Air Force looks to solve wind farm radar interference
The service hires AGI to develop a specialized modeling tool to help radar system designers account for the dead zones and false signals caused by wind turbines.
The Air Force is looking to hire a software modeling company to develop a tool to get around a growing problem: radar interference caused by wind turbines.
Officials at Peterson Air Force Base, Colo., announced that they plan to award a two-year research and development contract to Analytical Graphics Inc. to develop a specialized version of the company’s Radar Obstruction Evaluation Model/Simulator that is to be ready for government validation when it’s completed. The value of the contract is estimated to be $450,000.
AGI’s simulator, known as ROEMS, works with the company’s Systems Tool Kit modeling program, which has been used by NASA, the Marine Corps and the Air Force on projects ranging from network architecture analysis to airborne early warning, according to the company. The new simulator, to be called ROEMS II, will be a “straight-forward configuration control architecture” to help radar system designers account for wind turbine interference, the Air Force’s announcement said.
Radar interference from wind turbines isn’t a new problem, but it’s becoming more common as wind farms proliferate. Any structure, such as a building or TV tower, can reflect radar. Wind turbines can complicate things depending on their height, size of blades and the speed of their rotation. The amount of interference can range from none at all to significant, and could depend on the sensitivity of the radar equipment.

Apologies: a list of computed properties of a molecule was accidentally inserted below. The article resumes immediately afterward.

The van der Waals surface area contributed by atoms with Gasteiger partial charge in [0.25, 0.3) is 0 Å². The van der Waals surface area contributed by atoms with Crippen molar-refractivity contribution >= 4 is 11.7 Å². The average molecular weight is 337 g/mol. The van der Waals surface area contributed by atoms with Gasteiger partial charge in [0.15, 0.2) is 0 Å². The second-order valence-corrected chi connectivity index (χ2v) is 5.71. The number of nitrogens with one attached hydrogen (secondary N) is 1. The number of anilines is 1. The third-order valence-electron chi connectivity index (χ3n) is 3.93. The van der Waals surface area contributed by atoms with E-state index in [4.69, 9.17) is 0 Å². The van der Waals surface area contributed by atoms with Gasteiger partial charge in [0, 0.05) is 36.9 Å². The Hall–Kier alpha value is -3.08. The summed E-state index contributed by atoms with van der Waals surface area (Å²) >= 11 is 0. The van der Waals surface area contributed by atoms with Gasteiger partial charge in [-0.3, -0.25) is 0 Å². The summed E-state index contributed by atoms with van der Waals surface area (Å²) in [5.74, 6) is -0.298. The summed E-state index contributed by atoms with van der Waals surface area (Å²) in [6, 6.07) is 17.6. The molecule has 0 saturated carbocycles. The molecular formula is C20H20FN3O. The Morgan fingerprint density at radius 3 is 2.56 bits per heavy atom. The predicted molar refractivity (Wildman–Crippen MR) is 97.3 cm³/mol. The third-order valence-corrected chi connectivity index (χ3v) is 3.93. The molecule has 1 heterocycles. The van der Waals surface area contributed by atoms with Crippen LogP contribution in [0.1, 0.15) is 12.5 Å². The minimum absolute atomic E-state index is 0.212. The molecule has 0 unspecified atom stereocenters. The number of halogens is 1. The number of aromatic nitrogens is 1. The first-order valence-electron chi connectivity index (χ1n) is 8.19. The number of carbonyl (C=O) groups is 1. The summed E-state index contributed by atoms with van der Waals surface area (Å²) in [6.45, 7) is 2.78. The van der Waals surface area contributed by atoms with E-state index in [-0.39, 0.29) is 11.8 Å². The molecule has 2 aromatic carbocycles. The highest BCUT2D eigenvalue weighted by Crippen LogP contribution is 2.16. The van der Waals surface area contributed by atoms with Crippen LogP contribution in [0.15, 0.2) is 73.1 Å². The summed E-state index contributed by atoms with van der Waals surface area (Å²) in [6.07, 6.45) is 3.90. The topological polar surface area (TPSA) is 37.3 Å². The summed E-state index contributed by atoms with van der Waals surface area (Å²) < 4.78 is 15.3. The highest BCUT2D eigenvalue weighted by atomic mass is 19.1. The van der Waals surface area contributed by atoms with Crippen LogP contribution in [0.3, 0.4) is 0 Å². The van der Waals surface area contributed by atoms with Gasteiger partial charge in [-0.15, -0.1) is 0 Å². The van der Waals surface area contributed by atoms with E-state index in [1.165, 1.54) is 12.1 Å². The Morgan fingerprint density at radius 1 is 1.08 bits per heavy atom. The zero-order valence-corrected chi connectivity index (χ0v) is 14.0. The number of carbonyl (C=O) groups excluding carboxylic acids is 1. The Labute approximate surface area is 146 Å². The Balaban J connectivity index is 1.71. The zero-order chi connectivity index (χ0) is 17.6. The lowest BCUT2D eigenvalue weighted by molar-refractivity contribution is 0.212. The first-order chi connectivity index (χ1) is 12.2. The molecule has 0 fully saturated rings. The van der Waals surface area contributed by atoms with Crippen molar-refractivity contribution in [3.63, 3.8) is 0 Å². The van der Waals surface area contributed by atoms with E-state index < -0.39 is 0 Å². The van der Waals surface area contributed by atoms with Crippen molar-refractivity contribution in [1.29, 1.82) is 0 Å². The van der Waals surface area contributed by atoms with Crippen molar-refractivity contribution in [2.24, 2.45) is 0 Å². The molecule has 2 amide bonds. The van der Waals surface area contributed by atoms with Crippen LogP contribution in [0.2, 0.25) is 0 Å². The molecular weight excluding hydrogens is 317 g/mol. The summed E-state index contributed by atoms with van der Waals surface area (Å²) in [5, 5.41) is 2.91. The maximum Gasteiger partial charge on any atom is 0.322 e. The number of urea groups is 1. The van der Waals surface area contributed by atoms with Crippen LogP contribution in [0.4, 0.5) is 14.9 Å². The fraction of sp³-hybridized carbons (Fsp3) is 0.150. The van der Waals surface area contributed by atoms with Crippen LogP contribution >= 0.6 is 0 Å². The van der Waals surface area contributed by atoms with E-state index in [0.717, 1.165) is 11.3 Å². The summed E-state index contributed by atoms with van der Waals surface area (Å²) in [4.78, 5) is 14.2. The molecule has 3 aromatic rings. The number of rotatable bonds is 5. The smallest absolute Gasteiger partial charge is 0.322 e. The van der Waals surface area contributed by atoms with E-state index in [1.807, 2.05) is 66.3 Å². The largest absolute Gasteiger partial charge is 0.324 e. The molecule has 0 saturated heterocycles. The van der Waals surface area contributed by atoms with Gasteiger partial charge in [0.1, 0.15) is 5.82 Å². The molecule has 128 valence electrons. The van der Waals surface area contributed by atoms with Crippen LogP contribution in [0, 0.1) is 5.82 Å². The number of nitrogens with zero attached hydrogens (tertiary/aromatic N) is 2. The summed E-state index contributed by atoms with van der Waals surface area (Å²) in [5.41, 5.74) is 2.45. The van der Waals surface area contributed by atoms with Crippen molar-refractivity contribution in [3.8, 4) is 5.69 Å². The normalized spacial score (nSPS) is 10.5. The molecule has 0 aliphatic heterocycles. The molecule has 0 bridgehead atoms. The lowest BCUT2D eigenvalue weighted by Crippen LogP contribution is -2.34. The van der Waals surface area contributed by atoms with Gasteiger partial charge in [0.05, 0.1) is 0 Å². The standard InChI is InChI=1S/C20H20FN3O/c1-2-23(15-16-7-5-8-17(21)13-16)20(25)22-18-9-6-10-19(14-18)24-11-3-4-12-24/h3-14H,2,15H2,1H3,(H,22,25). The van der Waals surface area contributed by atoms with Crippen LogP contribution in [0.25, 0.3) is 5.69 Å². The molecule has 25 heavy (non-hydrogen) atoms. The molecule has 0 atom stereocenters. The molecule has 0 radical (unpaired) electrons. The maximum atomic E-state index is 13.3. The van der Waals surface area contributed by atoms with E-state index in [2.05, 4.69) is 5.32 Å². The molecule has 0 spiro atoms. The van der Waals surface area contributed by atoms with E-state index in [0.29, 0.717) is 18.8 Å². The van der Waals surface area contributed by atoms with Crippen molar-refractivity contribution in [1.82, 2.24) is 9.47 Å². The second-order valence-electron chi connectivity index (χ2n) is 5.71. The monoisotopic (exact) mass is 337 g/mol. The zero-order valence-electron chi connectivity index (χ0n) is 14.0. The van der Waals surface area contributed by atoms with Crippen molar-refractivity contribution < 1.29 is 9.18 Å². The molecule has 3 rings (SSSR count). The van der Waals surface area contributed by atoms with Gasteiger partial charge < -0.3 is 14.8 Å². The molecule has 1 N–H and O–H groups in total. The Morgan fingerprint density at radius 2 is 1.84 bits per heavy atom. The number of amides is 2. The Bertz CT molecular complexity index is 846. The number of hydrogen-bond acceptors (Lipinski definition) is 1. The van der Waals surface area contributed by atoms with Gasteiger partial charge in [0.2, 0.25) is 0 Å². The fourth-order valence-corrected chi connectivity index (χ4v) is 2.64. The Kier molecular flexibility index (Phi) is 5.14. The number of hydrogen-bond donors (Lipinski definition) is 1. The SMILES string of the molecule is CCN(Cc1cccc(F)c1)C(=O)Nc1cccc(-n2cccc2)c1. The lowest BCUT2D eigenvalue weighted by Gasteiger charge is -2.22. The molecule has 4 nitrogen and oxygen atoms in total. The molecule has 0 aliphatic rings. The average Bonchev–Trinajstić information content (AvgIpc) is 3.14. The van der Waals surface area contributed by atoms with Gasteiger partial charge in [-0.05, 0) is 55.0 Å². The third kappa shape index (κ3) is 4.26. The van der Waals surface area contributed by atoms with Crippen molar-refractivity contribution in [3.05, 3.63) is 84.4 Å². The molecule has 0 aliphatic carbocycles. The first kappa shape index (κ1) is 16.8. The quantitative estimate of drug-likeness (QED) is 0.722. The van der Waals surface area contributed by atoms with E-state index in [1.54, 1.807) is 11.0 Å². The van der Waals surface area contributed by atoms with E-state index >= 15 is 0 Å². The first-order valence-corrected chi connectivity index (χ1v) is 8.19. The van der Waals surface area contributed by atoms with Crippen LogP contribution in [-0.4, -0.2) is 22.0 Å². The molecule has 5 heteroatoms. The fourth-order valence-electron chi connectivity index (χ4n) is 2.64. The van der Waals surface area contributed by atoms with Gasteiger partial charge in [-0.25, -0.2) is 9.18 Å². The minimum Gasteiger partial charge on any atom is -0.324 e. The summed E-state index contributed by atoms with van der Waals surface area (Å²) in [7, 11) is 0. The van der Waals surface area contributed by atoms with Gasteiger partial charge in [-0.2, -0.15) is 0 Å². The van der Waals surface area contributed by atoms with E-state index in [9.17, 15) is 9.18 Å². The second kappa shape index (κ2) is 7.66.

A case study in the December 2012 Air Force Law Review notes that the problem cropped up at Travis Air Force Base, Calif., when a radar system was upgraded from analog to a more precise digital system. Controllers began seeing “persistent but non-existent weather cells” and aircraft they were tracking disappear and reappear on their screens. The problem was coming from a farm of more than 700 wind turbines southeast of the base.
That kind of obstruction can affect not only air traffic control, but weapons testing and training, weather tracking and even microwave signals, according to a study commissioned by the Federal Aviation Administration. In addition to its effects on aviation and the military, the problem has stalled a number of wind turbine projects, which provide a source of alternative energy supported by the Energy Department.
DOE, FAA and the Defense and Homeland Security departments in April completed a two-year, $8 million study of wind-radar interference from turbines, in search of the most promising technologies for mitigating the problem. After the tests, DOE said it was developing a long-term plan.
A potential mitigation technique is simply to ensure that turbine don’t operate near high-radar areas, but that could limit their development. Other possible steps, according to a DOE fact sheet, include coating them with material that will minimize their radar signature and optimizing software to compensate for signals from wind farms.
With ROEMS II, the Air Force and AGI could significantly help with the latter approach.
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